Leaf Tissue Sampling and DNA Extraction Protocols

Part of the Methods in Molecular Biology book series (MIMB, volume 1115)


Taxonomists must be familiar with a number of issues in collecting and transporting samples using freezing methods (liquid nitrogen and dry ice), desiccants (silica gel and blotter paper), and preservatives (CTAB, ethanol, and isopropanol), with each method having its own merits and limitations. For most molecular studies, a reasonably good quality and quantity of DNA is required, which can only be obtained using standard DNA extraction protocols. There are many DNA extraction protocols that vary from simple and quick ones that yield low-quality DNA but good enough for routine analyses to the laborious and time-consuming standard methods that usually produce high quality and quantities of DNA. The protocol to be chosen will depend on the quality and quantity of DNA needed, the nature of samples, and the presence of natural substances that may interfere with the extraction and subsequent analysis. The protocol described in this chapter has been tested for extracting DNA from eight species and provided very good quality and quantity of DNA for different applications, including those genotyping methods that use restriction enzymes.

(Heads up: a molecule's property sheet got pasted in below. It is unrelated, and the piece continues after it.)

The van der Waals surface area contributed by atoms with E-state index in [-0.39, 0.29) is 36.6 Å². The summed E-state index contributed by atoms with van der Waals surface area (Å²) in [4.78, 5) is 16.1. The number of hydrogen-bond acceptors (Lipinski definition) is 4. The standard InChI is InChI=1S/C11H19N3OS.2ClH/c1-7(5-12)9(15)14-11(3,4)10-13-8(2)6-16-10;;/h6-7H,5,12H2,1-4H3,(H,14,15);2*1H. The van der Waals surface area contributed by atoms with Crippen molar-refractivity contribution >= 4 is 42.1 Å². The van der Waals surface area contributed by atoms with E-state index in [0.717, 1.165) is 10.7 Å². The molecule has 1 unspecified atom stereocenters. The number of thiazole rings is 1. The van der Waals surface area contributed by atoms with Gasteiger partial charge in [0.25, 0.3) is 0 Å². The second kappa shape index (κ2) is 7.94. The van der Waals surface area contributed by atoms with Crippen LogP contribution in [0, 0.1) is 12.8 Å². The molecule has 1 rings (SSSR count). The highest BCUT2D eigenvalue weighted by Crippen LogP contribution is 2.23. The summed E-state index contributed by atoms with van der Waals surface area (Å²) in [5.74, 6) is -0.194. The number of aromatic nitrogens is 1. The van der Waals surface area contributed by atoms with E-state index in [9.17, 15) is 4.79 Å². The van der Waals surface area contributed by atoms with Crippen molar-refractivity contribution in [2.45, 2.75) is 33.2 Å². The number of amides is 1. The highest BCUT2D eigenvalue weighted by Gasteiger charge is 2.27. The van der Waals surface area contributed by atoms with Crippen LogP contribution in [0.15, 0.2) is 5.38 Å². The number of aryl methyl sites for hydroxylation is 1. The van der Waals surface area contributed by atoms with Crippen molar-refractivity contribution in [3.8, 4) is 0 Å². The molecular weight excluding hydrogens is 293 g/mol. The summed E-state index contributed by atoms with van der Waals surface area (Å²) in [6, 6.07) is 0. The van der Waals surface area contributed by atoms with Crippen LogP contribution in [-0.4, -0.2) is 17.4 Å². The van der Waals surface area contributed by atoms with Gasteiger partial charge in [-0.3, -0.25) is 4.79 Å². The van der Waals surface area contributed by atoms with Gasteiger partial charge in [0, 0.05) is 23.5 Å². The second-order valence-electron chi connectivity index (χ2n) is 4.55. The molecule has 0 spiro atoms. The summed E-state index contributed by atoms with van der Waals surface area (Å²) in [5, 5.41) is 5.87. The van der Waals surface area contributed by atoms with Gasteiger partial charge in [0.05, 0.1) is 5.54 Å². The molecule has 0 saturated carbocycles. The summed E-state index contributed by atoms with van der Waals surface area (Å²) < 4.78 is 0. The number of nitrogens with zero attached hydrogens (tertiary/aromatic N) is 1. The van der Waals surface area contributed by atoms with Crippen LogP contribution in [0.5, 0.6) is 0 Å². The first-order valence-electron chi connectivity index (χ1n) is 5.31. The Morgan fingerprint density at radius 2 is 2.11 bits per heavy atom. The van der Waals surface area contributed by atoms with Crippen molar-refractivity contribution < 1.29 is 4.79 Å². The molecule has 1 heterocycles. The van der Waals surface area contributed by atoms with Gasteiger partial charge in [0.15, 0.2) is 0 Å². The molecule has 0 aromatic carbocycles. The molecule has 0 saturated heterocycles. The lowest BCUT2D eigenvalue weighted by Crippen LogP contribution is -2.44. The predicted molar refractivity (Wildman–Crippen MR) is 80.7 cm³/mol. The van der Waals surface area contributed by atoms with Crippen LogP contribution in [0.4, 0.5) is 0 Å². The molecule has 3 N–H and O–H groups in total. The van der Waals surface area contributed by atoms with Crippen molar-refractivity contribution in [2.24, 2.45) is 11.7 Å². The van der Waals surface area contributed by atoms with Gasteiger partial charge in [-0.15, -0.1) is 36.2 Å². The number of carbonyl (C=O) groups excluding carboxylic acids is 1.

Key words

Blotter paper CTAB Desiccant DNA extraction Dry ice Ethanol Leaf sampling Silica gel 



This protocol was optimized for the molecular breeding component of the Drought Tolerant Maize for Africa (DTMA) project, which is funded by funded by the Bill and Melinda Gates Foundation. The author would like to thank Veronica Ogugo for testing the protocol in different species.


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Copyright information

© Springer New York 2014

Authors and Affiliations

  1. 1.International Maize and Wheat Improvement Center (CIMMYT)NairobiKenya

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